He tips himself forward a couple inches, narrows his eyes from this slightly improved vantage point, tries to focus on Logan's face with absurd expectation. Gimme a tic. A twitch, a rueful steepling of those weary brows? Something. Anything. Christ, even the cigarette smoke is pricking the back of his nose.

Logan lets his eyes go wider under scrutiny, which only adds to the affect of mannequin indifference — shows apathy like he could be proud of it, and the corner of his mouth twitches upwards in the beginnings of a smile. "Let's not kid ourselves. You wouldn't know what it means if I did." His eyes dart down to linger a look on Teo's mouth — probably because of the scar, the same swerving gravitation that Teo knew the second to last time he encountered Logan. Appreciation, though, evident enough to recognise — he might not be looking at keloid.

"Sit down." Easy invitation, breaking his attention back towards his cigarette, picking it up to tap embering ash off the end. The details are tiny, and there, as with the slight wear at the elbows and knees of orange fabric, some unknown track of dust along a seam at his shoulder. Whether from memory or blanks creatively filled in.

Giant white piano may take away from the realism, even if all details are there too. Logan shifts over on the bench with great deliberation.

What else is Teo going to do? He sits, of course. It is nice to think that there is some dislocated vestige of vanity still happy with the full contours of his own lips, even with the macabre architectural modifications made on the left side. The bench is strangely solid beneath his rump, feels wider than any of their kitchen chairs should be. Obscurely, he wonders if that means he is sitting on the floor, or about to fall onto it by rocking side to side like some stupidly experimental four-year-old—

He puts his fingers on white-and-black keys, perhaps thinking for an errant moment that he might be capable of some remarkable musical gift as long as he's here. Probably an erroneous thought as well as an errant moment. He would lay money on it. Dream-money, preferably. He's more willing to part with dream-money than he is real-money. Of the former, he imagines, he has either mountains or an utter dearth and total indifference to the lack. Teo's finger chunks down on a sharp key, then he swivels his thumb around to the tinny note of the white beside it.

"Is this a disease of the spirit or the flesh?" he inquires, finally, glancing up at the raw-boned jailbird beside him.

"There's a point where it doesn't matter." Because even hallucinations of men who never finished highschool, never set a foot down on a university campus except perhaps the football fields, and never many other things, have to be elusive with the way they answer. Due to being a hallucination, as real as the bench Teo sits on feels, and the weighted plunk of a piano key under his finger. Logan copies him, up a couple of octaves, the notes ringing like song birds.

His head tilts a little like one, exposing more the patch where the negation needle makes a plunge every several days. The willing inmates get pills, said publications relevant to the subject. "The flesh degenerates and the spirit will follow, and the other way around. You're very sick, Ghost. Even I knew that, before you tried to heal me.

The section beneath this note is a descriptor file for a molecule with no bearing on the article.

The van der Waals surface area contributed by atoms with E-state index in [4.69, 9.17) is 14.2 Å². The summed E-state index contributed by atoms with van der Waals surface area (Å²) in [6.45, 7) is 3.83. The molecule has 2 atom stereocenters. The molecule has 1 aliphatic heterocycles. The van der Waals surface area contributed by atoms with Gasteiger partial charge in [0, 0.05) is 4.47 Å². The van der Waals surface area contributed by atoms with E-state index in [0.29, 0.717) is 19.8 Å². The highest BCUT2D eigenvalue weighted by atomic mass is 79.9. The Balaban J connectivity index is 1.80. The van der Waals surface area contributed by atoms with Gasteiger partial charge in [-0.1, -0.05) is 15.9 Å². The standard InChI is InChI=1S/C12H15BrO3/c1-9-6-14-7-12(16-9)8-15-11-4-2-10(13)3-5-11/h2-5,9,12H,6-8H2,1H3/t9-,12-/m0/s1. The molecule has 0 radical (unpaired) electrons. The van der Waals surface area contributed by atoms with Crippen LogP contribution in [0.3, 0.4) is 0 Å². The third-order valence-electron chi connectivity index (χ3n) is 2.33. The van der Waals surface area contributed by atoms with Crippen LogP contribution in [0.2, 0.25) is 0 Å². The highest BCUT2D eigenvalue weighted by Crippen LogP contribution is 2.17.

"How'd that go, do you think?" That almost comes out as fink. "On a scale of one to useless. Trying to make up for saving only one person who never deserved it. And Alexander." Logan has never met Alexander. "Thank you, anyway. Orange isn't my colour."

"Prego," Teo answers, easily. You're welcome. Moreso than the other ghosts in his head, at least. At least, this one isn't invading his bed, or the sensibilities adjacent to it. "I think it's gone okay.

"I think it's too early to tell, maybe. I don't know. I think there's always been something wrong with me: I don't regret saving Jesse. I don't think there's anything that could make me, and that's a dangerous assumption. Like a dare. That isn't the kind of dare you want to deliver the world. Any world, Arthur Petrelli's or Nathan's." Teo's head falls slightly, shadowing his face, his profile turning neatly against the periphery of Logan's vision. Logan is sitting on his good side, now, and he has no idea whether that was deliberate, or on what level. He has only two sides to choose from, after all; a coincidence is as likely as anything.

Plunk, plink. Tinkle-tinkle. No, he decides, his fingers curling around the inarticulate agonies of a reed tormented by wind. Still can't play the fucking piano.

"Is that what ails me then?" his tone is ironic to fit with the funnily archaic choice of verbiage. Teo squints down at the keyboard. "I've been too much of a cock, and the fabric of my existence is sick of it. Unravelling, cell by cell, thread by thread of fragile sanity. Jesus fuck. If I'm going to die crazy, I'd rather be the kind of crazy that wants to fucking die."

Ash litters the perfect piano keys when Logan picks up his cigarette to take another drag, and he goes to smudge away the dirt with his other hand. Doesn't, exactly, only draws absent spirals on the keys with the same whimsy of someone writing on a steamed glass window.

"That would be very convenient," Logan agrees, pleasantly, observing his fingertips before ignoring any and all fallings of ash and taking another breath of smoke. Lets it out in a loose exhale, acrid haze lingering around them. It should be no surprise that smell is just as vivid as sight of warning orange, sound of clearly struck notes and slightly raspy South London, touch of cool ivory. Taste might be something better left unexplored, any and all eyeings of Teo's mouth set to one side. "I think you might be right. But on the bright side," he continues, shifting enough on the piano to rest an arm against one ivory-shiny edge and observe Teo's clean profile, "the company is fucking marvellous."

If he does say so himself. What Logan has to be so cheery about is probably a mystery, considering the sight of him — or it's a very tenuous veneer. Teo didn't get that close a look, however, so it will be another case of filling in the blanks. "You're all pieces. That's the problem. But you can't have one thing without the other. You can't be Ghost without being Teo, you can't have ten years of memory without it existing somewhere, and you can't have a broken ability without actually having an ability and everything— " everythink "— that goes with— " wiv "— it.